What are they, and what’s their job?
Chainplates are metal plates (usually made from stainless steel) used to attach a shroud or stay to the hull of a sail boat. They transfer load from the rigging (the lines, cables etc which support the mast) to the deck and the hull.
Where are they found?
Most standard chainplates are found amidships bolted to the hull, cabin sides, or to a bulkhead. They pass from inside the cabin, up through the deck, usually through a chainplate cover and then bolted to the deck. The job of the chainplate cover is mainly to stop water getting into the cabin.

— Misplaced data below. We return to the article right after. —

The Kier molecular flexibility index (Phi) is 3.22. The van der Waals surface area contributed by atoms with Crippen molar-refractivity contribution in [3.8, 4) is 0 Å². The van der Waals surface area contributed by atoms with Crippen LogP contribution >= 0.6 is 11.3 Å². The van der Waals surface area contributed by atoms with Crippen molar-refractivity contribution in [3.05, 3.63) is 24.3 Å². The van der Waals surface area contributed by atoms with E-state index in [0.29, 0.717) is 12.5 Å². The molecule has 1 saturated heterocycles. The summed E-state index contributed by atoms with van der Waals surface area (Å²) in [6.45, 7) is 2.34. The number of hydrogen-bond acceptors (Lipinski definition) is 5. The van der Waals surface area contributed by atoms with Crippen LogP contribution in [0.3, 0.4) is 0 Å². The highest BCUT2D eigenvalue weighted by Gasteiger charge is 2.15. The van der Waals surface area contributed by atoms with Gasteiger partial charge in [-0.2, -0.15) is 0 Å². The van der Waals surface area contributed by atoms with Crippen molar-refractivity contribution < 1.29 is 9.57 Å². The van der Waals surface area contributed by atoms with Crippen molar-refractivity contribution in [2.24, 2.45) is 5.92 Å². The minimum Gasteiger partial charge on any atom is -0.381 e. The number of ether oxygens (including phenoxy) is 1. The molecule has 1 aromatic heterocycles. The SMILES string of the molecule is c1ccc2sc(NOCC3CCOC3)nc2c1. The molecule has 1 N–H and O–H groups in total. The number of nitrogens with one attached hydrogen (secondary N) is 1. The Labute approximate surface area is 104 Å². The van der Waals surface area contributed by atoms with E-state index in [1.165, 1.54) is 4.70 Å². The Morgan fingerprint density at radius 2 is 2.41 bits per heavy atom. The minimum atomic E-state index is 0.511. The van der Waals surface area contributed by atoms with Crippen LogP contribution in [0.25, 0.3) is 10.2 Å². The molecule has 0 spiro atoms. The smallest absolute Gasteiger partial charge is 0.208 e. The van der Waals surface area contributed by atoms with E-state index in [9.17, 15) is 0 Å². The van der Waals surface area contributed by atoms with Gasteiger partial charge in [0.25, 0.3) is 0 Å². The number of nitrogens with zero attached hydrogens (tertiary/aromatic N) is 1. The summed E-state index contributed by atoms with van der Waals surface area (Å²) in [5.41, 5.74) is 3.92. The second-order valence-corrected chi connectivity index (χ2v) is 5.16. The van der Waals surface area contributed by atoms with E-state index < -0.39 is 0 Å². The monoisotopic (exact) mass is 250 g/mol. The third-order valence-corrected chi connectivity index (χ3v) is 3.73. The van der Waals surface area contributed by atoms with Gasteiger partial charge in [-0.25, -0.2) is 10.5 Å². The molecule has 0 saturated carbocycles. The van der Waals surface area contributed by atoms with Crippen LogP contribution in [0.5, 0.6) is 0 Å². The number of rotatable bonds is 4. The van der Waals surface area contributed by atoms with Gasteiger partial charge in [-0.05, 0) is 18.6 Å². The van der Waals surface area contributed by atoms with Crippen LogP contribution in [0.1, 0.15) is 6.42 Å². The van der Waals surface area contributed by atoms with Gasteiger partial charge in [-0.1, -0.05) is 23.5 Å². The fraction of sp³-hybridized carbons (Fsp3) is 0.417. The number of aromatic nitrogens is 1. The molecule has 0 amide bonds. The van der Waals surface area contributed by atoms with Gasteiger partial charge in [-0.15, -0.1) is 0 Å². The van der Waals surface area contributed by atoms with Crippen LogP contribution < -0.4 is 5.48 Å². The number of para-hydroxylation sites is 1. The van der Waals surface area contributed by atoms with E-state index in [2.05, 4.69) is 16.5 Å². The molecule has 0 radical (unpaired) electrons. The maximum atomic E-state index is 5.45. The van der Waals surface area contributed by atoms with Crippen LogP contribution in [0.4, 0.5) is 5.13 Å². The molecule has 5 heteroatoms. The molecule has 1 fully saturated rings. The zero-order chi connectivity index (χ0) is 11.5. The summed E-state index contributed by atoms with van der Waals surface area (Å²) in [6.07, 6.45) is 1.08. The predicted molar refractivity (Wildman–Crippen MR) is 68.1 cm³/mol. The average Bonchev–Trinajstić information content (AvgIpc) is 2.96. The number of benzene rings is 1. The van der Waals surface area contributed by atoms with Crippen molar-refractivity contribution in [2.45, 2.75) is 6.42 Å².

What can go wrong?
Two things mainly. Due to the loads inflicted upon them, they’ll eventually start to leak. Then when sea water seeps in corrosion is inevitable. Chainplate failure can be catastrophic and is one of the leading causes of dismasting on older boats.
How will you know something isn’t right?
You’ll see evidence on the hardware (corrosion) and perhaps watermarks around their installation in the cabin.
How do you maintain them?
- Visual inspection: This article gives some practical advice about how to visually inspect them. He recommends to do this annually.
- Rebedding: In this article the author documents and photographs the process he went through to rebed the chainplates on his yacht after they started to leak.